Bond fund management is not known for clever and novel ideas– at least, not well known. Active management with aggressive timing of maturities and different credits, option-writing, other uses of derivatives–all seemingly offered the potential for improved returns or yields with limited risk. Some delivered. Some flailed. Some failed.
Enter the exchange-traded fund (ETF) concept. While ETFs have been around for almost a decade, growing remarkably popular over the last three years, the first bond ETFs emerged this summer (July 26, 2002, to be precise). As advisors, we need to ask some very basic questions. Are they just the latest bond gimmick? If they’re so great, why the delayed introduction? And why pay a brokerage commission on an ETF bond index investment, when good no-load bond mutual funds abound?
Some analysts have pooh-poohed the concept of a bond ETF, because the ETF’s ability to minimize capital gains distributions is not as important for a bond fund as for a stock fund. (Most bond return comes as income, not capital gains, which must be distributed whether held in an ETF or a mutual fund, although bond funds can realize gains when interest rates are falling.) But the ETF’s structure has other advantages; minimizing fund expenses and trading costs are actually more important for bonds than for stocks.
How to Get Higher Returns
Apart from working to minimize taxes (e.g., by maximizing 401(k) contributions or buying municipal bonds), there are three basic ways to get higher returns in your income portfolio:
1) Go long. Usually the yield curve is positive, meaning long-term rates are higher than short-term. (The opposite situation, short rates higher than long, is what is known as an inverted yield curve.) One can pick up yield by moving from a money market fund to short-term bonds, then to intermediate- or long-term bonds. Risk also goes up with each step. When interest rates rise, long-term bonds lose the most. (Typically, a bond with 10-year maturity has a duration of seven, meaning if rates climb one percentage point, it will lose 7% in value.)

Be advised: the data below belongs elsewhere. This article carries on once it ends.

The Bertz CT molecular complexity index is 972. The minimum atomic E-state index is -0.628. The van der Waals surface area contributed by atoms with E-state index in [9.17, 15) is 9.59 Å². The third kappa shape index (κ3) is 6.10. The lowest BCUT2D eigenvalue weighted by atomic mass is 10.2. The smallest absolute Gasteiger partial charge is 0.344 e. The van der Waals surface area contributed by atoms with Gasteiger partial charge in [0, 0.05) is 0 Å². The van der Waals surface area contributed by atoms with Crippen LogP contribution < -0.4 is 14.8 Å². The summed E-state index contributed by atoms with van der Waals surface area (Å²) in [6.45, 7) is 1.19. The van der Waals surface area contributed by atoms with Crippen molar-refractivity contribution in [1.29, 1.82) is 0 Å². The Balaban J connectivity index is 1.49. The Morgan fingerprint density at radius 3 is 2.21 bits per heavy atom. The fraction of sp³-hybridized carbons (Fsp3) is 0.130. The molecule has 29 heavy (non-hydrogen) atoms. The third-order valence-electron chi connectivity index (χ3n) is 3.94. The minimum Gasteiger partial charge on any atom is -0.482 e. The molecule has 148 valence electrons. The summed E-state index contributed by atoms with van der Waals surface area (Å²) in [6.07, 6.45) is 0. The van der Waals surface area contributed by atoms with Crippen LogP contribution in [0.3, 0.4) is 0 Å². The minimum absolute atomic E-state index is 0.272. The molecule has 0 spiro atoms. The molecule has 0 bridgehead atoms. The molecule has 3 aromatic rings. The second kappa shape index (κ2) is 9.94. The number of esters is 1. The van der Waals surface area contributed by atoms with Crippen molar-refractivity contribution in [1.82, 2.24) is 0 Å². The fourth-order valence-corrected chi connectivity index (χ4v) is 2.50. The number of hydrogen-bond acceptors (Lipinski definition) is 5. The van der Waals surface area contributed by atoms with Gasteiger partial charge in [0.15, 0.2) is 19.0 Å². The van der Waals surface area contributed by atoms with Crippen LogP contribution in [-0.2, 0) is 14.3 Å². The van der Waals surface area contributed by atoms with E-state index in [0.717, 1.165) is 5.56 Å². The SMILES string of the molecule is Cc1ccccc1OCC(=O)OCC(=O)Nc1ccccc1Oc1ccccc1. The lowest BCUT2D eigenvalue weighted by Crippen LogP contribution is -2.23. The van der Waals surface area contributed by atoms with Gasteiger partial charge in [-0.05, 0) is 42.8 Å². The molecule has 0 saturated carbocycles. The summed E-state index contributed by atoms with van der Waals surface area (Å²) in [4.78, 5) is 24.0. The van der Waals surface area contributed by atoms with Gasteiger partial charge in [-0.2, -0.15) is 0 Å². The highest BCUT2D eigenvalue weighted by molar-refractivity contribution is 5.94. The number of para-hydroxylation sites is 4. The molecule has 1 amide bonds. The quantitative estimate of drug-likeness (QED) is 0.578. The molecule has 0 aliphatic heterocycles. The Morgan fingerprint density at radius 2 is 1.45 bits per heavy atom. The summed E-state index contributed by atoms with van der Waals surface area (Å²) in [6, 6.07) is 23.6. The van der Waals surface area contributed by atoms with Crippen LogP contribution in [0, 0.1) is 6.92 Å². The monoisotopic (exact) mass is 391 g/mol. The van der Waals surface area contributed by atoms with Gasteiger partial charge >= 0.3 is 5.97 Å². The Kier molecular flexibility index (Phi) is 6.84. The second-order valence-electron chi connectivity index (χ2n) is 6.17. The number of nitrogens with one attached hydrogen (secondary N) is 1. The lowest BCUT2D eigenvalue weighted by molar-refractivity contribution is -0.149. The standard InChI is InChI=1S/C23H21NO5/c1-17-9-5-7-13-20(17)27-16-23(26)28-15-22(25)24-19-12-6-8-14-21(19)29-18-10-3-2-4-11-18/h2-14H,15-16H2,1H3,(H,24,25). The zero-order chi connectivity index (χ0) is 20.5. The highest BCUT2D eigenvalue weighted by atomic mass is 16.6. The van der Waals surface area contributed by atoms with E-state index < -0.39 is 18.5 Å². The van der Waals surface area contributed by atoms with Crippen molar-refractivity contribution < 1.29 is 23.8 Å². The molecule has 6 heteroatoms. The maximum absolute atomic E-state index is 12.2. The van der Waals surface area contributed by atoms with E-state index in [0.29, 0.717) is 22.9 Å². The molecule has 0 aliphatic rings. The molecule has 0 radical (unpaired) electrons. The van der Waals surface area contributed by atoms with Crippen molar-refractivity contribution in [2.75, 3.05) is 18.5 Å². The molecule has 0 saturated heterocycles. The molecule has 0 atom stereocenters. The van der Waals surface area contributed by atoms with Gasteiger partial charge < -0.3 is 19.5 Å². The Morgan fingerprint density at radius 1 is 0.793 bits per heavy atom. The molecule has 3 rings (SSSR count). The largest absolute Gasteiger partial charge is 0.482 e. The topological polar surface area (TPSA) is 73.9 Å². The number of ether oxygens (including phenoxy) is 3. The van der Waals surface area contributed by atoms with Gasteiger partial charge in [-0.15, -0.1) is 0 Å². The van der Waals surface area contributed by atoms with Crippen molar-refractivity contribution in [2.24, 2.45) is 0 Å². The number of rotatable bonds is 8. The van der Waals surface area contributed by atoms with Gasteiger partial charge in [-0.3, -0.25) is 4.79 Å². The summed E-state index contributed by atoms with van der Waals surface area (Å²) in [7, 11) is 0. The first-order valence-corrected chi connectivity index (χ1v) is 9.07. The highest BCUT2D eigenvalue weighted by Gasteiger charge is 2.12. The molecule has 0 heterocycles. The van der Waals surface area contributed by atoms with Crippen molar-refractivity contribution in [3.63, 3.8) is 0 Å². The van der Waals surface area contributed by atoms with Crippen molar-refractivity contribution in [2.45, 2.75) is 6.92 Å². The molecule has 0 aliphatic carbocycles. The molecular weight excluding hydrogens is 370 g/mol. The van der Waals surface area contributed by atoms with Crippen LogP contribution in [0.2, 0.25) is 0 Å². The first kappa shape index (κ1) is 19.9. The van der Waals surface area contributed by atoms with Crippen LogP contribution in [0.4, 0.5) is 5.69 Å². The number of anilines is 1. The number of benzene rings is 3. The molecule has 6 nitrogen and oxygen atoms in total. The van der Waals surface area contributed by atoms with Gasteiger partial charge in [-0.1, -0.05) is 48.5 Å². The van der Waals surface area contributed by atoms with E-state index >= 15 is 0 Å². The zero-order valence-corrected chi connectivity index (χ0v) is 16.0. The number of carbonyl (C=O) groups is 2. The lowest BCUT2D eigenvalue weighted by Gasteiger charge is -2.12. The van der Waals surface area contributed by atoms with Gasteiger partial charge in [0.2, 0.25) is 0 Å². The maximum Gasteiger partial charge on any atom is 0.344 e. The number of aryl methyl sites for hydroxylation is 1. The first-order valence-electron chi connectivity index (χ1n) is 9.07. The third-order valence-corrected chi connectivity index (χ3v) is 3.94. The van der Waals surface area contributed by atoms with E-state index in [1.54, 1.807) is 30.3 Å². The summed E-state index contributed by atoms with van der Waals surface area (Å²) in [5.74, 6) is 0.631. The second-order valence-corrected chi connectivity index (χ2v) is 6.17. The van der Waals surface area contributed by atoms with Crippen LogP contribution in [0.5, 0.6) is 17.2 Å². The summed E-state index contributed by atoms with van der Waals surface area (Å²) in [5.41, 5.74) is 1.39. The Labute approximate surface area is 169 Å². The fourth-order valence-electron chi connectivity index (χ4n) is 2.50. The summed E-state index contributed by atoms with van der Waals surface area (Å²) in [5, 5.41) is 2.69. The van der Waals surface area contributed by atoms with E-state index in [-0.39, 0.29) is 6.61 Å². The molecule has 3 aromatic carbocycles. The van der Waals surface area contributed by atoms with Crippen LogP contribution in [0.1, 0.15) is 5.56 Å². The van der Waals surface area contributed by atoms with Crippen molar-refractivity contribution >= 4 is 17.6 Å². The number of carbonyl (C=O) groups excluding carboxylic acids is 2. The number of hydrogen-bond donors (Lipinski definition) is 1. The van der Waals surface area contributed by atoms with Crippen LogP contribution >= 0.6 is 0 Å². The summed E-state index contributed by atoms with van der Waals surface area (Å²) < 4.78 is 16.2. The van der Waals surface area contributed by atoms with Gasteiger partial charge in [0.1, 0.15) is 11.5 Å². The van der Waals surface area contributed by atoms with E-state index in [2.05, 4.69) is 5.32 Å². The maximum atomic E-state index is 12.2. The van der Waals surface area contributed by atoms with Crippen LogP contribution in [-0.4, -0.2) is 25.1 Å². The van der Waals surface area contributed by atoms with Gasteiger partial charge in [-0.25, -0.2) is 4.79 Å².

2) Take on credit risk. High-quality corporate bonds have higher yields than U.S. Treasuries; lower-quality corporates have even higher yields, with junk bonds (those rated below BBB) yielding the most. The lower a bond’s quality, the higher the issue-specific risk of company default and the loss of some or all value. One can reduce issue-specific risk with a diversified portfolio and good fund management, but junk bonds, just like stocks, always have broader risks of falling collectively in a downturn. That said, investment-grade corporates always yield more than Treasuries; a well-constructed portfolio of investment grades should beat a comparable Treasury portfolio over time with little or no added portfolio risk.
3) Lower investment expenses. This is the only free lunch. Money you don’t pay your fund company is money you keep, risk-free.
Should fund expenses always be considered “lost money?” No. Active management has a place in junk bond portfolios and emerging markets bond portfolios, just as it has in portfolios of stocks, especially illiquid, inefficiently priced stocks. Where securities from different companies show varying returns and prices are inefficient, a manager can pick the overlooked and undervalued; some managers have shown solid records of long-term outperformance.
But for more efficient markets, especially Treasury bonds where credit issues don’t come into play, but also for larger, high-quality corporate bond issues, active management adds little, and can’t make up for correspondingly higher expense ratios compared to index investing.
If you pick a bond fund now from among all taxable funds, based on past performance for, say, five years, you’ll be led to the longest-term bond funds, most of which are invested in Treasuries or high-quality corporates. That’s because long-term interest rates have been dropping during this period, so we’ve been in a bond bull market–especially good for the bonds most sensitive to rates. Of course, this is also the area that will get hit the hardest if longer-term rates climb back.
The recent historical advantage of longest-term bond funds has less to do with fund management skills than with fund objectives. And as an advisor, you can’t really judge relative performances of two or more funds without limiting comparison to those with similar maturities and credit qualities. For higher-quality bonds with similar maturities and credit qualities, most return variation is due to differences in fund expenses. So the investment-grade (and government) domestic bond market calls for low-cost index investing.